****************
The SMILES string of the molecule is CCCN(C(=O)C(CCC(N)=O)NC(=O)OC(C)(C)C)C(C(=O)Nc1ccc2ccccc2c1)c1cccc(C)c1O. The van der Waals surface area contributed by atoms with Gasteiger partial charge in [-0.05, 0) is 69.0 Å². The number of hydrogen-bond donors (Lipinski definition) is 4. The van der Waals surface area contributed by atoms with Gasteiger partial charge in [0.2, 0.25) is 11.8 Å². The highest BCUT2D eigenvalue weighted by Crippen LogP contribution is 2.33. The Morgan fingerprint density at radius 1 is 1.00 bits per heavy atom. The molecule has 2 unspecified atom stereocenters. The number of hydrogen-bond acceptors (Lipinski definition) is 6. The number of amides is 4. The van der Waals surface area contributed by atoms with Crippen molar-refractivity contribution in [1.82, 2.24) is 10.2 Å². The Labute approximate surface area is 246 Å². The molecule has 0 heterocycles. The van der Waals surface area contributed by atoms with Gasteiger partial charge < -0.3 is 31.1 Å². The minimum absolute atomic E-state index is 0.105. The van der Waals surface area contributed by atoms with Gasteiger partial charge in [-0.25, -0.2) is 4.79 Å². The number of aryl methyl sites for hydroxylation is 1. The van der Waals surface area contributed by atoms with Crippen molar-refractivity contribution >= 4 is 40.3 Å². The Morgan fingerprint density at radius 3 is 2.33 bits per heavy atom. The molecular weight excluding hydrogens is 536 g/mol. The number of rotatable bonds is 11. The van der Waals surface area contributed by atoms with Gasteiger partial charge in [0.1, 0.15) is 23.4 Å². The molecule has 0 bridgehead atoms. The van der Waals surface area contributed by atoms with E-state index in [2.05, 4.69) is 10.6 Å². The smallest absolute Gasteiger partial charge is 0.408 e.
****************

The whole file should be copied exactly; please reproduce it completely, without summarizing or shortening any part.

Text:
The SMILES string of the molecule is CCCN(C(=O)C(CCC(N)=O)NC(=O)OC(C)(C)C)C(C(=O)Nc1ccc2ccccc2c1)c1cccc(C)c1O. The van der Waals surface area contributed by atoms with Gasteiger partial charge in [-0.05, 0) is 69.0 Å². The number of hydrogen-bond donors (Lipinski definition) is 4. The van der Waals surface area contributed by atoms with Gasteiger partial charge in [0.2, 0.25) is 11.8 Å². The highest BCUT2D eigenvalue weighted by Crippen LogP contribution is 2.33. The Morgan fingerprint density at radius 1 is 1.00 bits per heavy atom. The molecule has 2 unspecified atom stereocenters. The number of hydrogen-bond acceptors (Lipinski definition) is 6. The number of amides is 4. The van der Waals surface area contributed by atoms with Crippen molar-refractivity contribution in [1.82, 2.24) is 10.2 Å². The Labute approximate surface area is 246 Å². The molecule has 0 heterocycles. The van der Waals surface area contributed by atoms with Gasteiger partial charge < -0.3 is 31.1 Å². The minimum absolute atomic E-state index is 0.105. The van der Waals surface area contributed by atoms with Gasteiger partial charge in [-0.25, -0.2) is 4.79 Å². The number of aryl methyl sites for hydroxylation is 1. The van der Waals surface area contributed by atoms with Crippen molar-refractivity contribution >= 4 is 40.3 Å². The Morgan fingerprint density at radius 3 is 2.33 bits per heavy atom. The molecular weight excluding hydrogens is 536 g/mol. The number of rotatable bonds is 11. The van der Waals surface area contributed by atoms with Gasteiger partial charge in [0.1, 0.15) is 23.4 Å². The molecule has 0 bridgehead atoms. The van der Waals surface area contributed by atoms with E-state index in [2.05, 4.69) is 10.6 Å². The smallest absolute Gasteiger partial charge is 0.408 e.